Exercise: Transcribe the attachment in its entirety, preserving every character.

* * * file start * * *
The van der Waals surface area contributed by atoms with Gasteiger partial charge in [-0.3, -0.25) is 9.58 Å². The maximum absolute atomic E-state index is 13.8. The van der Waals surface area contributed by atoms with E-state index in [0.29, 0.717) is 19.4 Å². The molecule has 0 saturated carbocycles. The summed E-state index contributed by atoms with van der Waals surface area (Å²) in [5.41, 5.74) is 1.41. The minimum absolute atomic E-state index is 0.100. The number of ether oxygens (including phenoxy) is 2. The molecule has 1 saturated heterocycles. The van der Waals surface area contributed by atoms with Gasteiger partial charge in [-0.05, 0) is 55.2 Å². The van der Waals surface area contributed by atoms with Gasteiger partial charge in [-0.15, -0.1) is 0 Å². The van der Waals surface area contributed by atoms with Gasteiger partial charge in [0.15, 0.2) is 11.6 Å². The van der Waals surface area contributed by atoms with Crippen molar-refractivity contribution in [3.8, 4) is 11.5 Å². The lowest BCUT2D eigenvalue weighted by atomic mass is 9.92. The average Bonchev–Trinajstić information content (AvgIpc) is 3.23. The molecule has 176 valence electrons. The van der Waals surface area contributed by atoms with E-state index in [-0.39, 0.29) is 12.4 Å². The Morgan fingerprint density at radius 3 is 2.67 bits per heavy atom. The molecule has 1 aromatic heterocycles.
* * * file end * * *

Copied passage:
The van der Waals surface area contributed by atoms with Gasteiger partial charge in [-0.3, -0.25) is 9.58 Å². The maximum absolute atomic E-state index is 13.8. The van der Waals surface area contributed by atoms with E-state index in [0.29, 0.717) is 19.4 Å². The molecule has 0 saturated carbocycles. The summed E-state index contributed by atoms with van der Waals surface area (Å²) in [5.41, 5.74) is 1.41. The minimum absolute atomic E-state index is 0.100. The number of ether oxygens (including phenoxy) is 2. The molecule has 1 saturated heterocycles. The van der Waals surface area contributed by atoms with Gasteiger partial charge in [-0.05, 0) is 55.2 Å². The van der Waals surface area contributed by atoms with Gasteiger partial charge in [-0.15, -0.1) is 0 Å². The van der Waals surface area contributed by atoms with Gasteiger partial charge in [0.15, 0.2) is 11.6 Å². The van der Waals surface area contributed by atoms with Crippen molar-refractivity contribution in [3.8, 4) is 11.5 Å². The lowest BCUT2D eigenvalue weighted by atomic mass is 9.92. The average Bonchev–Trinajstić information content (AvgIpc) is 3.23. The molecule has 176 valence electrons. The van der Waals surface area contributed by atoms with E-state index in [-0.39, 0.29) is 12.4 Å². The Morgan fingerprint density at radius 3 is 2.67 bits per heavy atom. The molecule has 1 aromatic heterocycles.